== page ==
The law, like the suburban American house, is designed to order a particular pattern of relationships, many of them oriented around the heterosexual nuclear family. For real people in contemporary circumstances to inhabit the house the law built, one has to find side doors and discreet corners, while the dominant space changes little and the façade remains unaltered. The two big L.G.B.T.-rights Supreme Court victories that came before Bostock—Windsor and Obergefell—did exactly that: they carved out a place for monogamous same-sex couples who want to marry (statistically, these are more apt to be white middle-class people like the plaintiffs) in the house of the American nuclear family.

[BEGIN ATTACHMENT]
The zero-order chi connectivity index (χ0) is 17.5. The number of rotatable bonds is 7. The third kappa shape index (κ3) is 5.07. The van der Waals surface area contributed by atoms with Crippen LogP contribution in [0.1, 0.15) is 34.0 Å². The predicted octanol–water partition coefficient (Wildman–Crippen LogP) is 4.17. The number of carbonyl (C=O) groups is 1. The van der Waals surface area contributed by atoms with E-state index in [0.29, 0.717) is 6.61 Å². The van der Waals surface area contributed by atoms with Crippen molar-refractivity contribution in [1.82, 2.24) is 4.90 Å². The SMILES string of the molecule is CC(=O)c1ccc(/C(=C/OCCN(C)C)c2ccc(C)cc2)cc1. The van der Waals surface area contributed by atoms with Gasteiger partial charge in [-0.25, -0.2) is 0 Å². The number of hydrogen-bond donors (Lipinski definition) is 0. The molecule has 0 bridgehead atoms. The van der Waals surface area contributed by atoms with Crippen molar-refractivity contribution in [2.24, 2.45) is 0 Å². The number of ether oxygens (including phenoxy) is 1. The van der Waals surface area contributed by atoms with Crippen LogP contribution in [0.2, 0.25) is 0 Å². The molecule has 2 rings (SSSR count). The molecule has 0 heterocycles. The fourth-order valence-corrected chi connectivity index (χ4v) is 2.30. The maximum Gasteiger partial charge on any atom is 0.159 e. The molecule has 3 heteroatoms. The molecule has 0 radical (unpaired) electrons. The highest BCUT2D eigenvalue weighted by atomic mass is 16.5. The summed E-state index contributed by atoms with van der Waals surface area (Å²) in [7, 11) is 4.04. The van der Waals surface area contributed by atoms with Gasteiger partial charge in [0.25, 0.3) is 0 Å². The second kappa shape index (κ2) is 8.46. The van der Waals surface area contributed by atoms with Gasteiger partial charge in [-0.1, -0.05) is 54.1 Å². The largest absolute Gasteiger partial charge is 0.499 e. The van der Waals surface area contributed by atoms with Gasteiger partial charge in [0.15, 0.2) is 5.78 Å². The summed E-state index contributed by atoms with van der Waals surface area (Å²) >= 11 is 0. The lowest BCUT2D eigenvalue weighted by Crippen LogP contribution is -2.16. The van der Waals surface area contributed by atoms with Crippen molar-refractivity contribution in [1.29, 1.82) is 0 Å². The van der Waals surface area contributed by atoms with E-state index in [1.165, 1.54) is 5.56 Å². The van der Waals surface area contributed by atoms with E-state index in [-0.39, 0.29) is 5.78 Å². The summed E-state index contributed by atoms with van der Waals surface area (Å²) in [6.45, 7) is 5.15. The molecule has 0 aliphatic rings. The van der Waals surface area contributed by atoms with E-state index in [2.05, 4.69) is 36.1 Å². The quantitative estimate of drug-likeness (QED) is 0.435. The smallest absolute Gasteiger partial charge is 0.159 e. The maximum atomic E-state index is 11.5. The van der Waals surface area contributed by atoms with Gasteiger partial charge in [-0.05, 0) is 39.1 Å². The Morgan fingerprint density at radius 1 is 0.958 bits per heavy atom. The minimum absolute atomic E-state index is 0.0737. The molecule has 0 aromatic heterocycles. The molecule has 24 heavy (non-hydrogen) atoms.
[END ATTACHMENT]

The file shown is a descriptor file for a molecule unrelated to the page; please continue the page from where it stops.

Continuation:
[Thomas Piketty] shrugs: “As a professor I was already, like, in the top five per cent of the income distribution, and with copyrights I moved to the top one per cent or 0.1 per cent, so it’s not as if I was very low to begin with. I would have liked to pay 90 per cent tax on my copyright. I paid about 60 per cent but I think this is not enough. First, books are also speculative markets, so when you sell 2.5 million copies, it doesn’t mean your book is 1,000 times better than someone who sold 2,500 copies. I’m not naïve about that. I know how everybody at some point wants to read the same book – or buy the same book.BACK TO TOP